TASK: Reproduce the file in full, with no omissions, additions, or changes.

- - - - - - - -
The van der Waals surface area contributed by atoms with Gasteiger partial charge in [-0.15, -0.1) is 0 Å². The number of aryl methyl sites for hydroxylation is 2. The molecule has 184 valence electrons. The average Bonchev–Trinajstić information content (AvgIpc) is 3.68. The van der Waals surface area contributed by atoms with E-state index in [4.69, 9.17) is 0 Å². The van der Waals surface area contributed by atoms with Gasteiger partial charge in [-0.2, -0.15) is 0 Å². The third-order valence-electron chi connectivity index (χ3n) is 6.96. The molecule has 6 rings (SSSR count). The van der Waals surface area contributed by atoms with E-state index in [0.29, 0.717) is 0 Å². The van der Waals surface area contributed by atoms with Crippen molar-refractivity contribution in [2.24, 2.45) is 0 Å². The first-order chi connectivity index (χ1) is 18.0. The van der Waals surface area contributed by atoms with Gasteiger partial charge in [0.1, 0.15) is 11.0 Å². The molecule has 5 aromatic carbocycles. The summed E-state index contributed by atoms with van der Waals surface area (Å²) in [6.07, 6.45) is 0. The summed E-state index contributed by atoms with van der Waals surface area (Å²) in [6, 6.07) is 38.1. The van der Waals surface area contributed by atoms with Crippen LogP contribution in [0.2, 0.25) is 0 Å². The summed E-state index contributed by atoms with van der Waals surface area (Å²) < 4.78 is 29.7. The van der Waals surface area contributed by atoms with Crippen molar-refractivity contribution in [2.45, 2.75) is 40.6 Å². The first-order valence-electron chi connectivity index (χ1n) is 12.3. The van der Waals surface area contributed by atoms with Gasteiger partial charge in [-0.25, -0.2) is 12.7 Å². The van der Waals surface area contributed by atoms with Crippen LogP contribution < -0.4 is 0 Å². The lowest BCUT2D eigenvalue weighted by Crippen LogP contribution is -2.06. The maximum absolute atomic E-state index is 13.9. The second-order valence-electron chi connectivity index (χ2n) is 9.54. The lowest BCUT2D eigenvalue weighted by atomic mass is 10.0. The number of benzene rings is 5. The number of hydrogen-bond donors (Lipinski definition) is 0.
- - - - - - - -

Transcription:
The van der Waals surface area contributed by atoms with Gasteiger partial charge in [-0.15, -0.1) is 0 Å². The number of aryl methyl sites for hydroxylation is 2. The molecule has 184 valence electrons. The average Bonchev–Trinajstić information content (AvgIpc) is 3.68. The van der Waals surface area contributed by atoms with E-state index in [4.69, 9.17) is 0 Å². The van der Waals surface area contributed by atoms with Gasteiger partial charge in [-0.2, -0.15) is 0 Å². The third-order valence-electron chi connectivity index (χ3n) is 6.96. The molecule has 6 rings (SSSR count). The van der Waals surface area contributed by atoms with E-state index in [0.29, 0.717) is 0 Å². The van der Waals surface area contributed by atoms with Crippen molar-refractivity contribution in [2.24, 2.45) is 0 Å². The first-order chi connectivity index (χ1) is 18.0. The van der Waals surface area contributed by atoms with Gasteiger partial charge in [0.1, 0.15) is 11.0 Å². The molecule has 5 aromatic carbocycles. The summed E-state index contributed by atoms with van der Waals surface area (Å²) in [6.07, 6.45) is 0. The summed E-state index contributed by atoms with van der Waals surface area (Å²) in [6, 6.07) is 38.1. The van der Waals surface area contributed by atoms with Crippen LogP contribution in [0.2, 0.25) is 0 Å². The summed E-state index contributed by atoms with van der Waals surface area (Å²) < 4.78 is 29.7. The van der Waals surface area contributed by atoms with Crippen molar-refractivity contribution in [2.45, 2.75) is 40.6 Å². The first-order valence-electron chi connectivity index (χ1n) is 12.3. The van der Waals surface area contributed by atoms with Gasteiger partial charge in [-0.25, -0.2) is 12.7 Å². The van der Waals surface area contributed by atoms with Crippen LogP contribution < -0.4 is 0 Å². The lowest BCUT2D eigenvalue weighted by Crippen LogP contribution is -2.06. The maximum absolute atomic E-state index is 13.9. The second-order valence-electron chi connectivity index (χ2n) is 9.54. The lowest BCUT2D eigenvalue weighted by atomic mass is 10.0. The number of benzene rings is 5. The number of hydrogen-bond donors (Lipinski definition) is 0.